itself found that he received injuries by hurling of stone. Nothing could be
pointed out on behalf of defence to show that the
evidence of these two eyewitnesses is not credible, excepting
this that they were interested witnesses. The High Court was not justified in
disbelieving them on the sole ground that they were interested persons. It is
well settled that in a murder trial, merely because a witness is interested or
inimical, his evidence cannot be discarded unless the same is otherwise found
to be not trustworthy.
present case, we are of the view that the evidence of these two witnesses is
credible more so when witness Ram Lal
present case, the occurrence is said to have taken place on 23rd July, 1985 at
6 p.m., the first information report was lodged at 7.20 p.m. and a copy of the
same was received by the Magistrate on the next day i.e., 24th July, 1985 at
12.45 p.m. The High Court was of the view that there was inordinate delay in
sending the copy of the first information to the Magistrate as the same was not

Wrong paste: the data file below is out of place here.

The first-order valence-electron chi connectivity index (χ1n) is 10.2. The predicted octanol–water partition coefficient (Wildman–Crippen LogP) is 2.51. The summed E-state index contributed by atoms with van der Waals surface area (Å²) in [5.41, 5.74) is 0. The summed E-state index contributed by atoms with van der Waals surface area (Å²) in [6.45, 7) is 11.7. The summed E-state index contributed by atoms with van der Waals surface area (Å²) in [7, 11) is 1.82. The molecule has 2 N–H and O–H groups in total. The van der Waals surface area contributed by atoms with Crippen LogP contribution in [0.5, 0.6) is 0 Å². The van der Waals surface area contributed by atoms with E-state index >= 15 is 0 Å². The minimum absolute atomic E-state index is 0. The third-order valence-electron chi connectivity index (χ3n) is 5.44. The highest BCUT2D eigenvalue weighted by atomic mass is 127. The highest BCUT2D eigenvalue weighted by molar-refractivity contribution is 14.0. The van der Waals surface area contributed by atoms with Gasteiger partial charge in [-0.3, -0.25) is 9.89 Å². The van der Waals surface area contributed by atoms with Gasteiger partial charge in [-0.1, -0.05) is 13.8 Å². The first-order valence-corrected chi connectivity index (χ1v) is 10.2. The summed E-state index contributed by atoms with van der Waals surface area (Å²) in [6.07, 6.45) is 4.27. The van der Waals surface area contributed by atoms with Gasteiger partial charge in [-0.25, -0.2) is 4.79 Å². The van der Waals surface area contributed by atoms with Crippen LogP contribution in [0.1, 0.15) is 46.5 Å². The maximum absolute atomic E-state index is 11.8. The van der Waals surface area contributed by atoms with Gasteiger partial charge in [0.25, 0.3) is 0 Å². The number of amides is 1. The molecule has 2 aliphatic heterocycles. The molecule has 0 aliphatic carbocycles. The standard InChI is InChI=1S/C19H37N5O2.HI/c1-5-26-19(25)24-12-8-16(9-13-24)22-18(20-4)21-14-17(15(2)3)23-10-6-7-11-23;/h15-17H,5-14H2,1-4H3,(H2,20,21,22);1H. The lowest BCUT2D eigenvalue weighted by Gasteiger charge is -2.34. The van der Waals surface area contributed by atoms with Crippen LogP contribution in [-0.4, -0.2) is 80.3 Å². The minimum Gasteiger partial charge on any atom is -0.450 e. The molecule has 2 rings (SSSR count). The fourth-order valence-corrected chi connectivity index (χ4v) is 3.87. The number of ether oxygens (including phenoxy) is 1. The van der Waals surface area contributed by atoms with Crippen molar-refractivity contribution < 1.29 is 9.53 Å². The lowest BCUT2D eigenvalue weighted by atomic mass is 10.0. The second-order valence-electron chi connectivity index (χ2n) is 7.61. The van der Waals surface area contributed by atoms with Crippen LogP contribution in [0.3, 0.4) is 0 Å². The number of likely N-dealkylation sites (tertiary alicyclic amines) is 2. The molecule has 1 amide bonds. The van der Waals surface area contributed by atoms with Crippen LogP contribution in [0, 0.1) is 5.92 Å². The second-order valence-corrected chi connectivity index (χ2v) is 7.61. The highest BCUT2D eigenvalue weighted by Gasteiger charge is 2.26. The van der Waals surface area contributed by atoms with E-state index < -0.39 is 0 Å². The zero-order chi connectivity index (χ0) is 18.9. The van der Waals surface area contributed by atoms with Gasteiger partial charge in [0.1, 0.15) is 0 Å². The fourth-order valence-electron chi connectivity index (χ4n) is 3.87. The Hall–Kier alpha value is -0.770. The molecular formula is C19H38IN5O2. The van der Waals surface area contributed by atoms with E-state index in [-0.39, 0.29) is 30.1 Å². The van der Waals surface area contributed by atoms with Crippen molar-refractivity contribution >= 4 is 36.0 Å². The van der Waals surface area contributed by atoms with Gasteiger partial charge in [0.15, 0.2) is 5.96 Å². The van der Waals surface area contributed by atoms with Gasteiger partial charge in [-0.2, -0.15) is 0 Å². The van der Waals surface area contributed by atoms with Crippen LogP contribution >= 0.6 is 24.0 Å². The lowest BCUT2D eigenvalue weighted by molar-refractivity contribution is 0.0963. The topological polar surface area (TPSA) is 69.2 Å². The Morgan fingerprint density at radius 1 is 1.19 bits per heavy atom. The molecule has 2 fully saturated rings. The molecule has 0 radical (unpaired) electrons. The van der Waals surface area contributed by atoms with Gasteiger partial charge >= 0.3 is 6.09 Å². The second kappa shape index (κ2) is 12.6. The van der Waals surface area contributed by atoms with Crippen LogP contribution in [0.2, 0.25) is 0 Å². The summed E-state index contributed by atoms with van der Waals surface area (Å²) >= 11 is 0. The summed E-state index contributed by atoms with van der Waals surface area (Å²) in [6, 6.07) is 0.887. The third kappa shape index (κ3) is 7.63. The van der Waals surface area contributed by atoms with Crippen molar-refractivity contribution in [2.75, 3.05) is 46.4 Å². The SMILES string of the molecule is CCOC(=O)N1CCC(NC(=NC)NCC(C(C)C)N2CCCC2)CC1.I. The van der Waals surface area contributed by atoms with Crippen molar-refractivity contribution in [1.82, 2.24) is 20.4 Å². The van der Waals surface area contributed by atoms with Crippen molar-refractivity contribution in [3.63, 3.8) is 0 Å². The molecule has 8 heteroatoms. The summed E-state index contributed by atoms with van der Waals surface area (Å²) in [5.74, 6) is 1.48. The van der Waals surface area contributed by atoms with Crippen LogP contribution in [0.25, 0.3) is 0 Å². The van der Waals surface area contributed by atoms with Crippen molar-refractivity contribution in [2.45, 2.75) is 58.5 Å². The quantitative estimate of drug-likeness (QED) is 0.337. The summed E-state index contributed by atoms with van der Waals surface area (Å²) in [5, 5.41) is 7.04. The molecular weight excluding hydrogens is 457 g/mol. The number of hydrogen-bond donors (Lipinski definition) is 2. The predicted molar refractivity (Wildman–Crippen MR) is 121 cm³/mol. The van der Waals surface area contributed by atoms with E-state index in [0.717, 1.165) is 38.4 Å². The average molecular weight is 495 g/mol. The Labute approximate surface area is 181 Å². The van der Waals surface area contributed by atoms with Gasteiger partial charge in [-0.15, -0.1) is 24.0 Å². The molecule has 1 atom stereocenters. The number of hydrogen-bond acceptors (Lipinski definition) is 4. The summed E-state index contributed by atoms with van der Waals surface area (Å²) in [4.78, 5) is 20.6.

sent to the Magistrate during the night between 23/24th July, 1985. In relation
to this, the prosecution has taken a definite stand that as there was no
practice prevalent in the area for sending the report to the residence of
Magistrate, as such no adverse inference should have been drawn by the High
Court for not sending the report at the residence of Magistrate. In our view,
copy of the first information report was sent to the Magistrate at the earliest
on the next day in the court and there was no delay, much less inordinate one,
in sending the same to the Magistrate. In any view of the matter, it is well
settled that mere delay in sending the first information report to a Magistrate
cannot be a ground to throw out the prosecution case if the evidence adduced is
otherwise found to be credible and trustworthy.
perused the two judgments rendered by the trial court and the High Court and
the evidence adduced on behalf of the parties, we are of the view that the
trial court was quite justified in recording the order of conviction and the
order of acquittal rendered by the High Court suffers from the vice of
perversity and is liable to be set aside.
result, the appeal in relation to respondent No. 1 S.Mohan Singh is
allowed, the order of his acquittal rendered by the High Court is set aside and
his conviction recorded by the trial court is restored. The respondent No. 1 is
directed to be taken into custody forthwith to serve out the remaining period
of sentence. The appeal in relation to respondent No. 2 S. Prithpal Singh
has abated in view of the fact that he died during the pendency
of this appeal.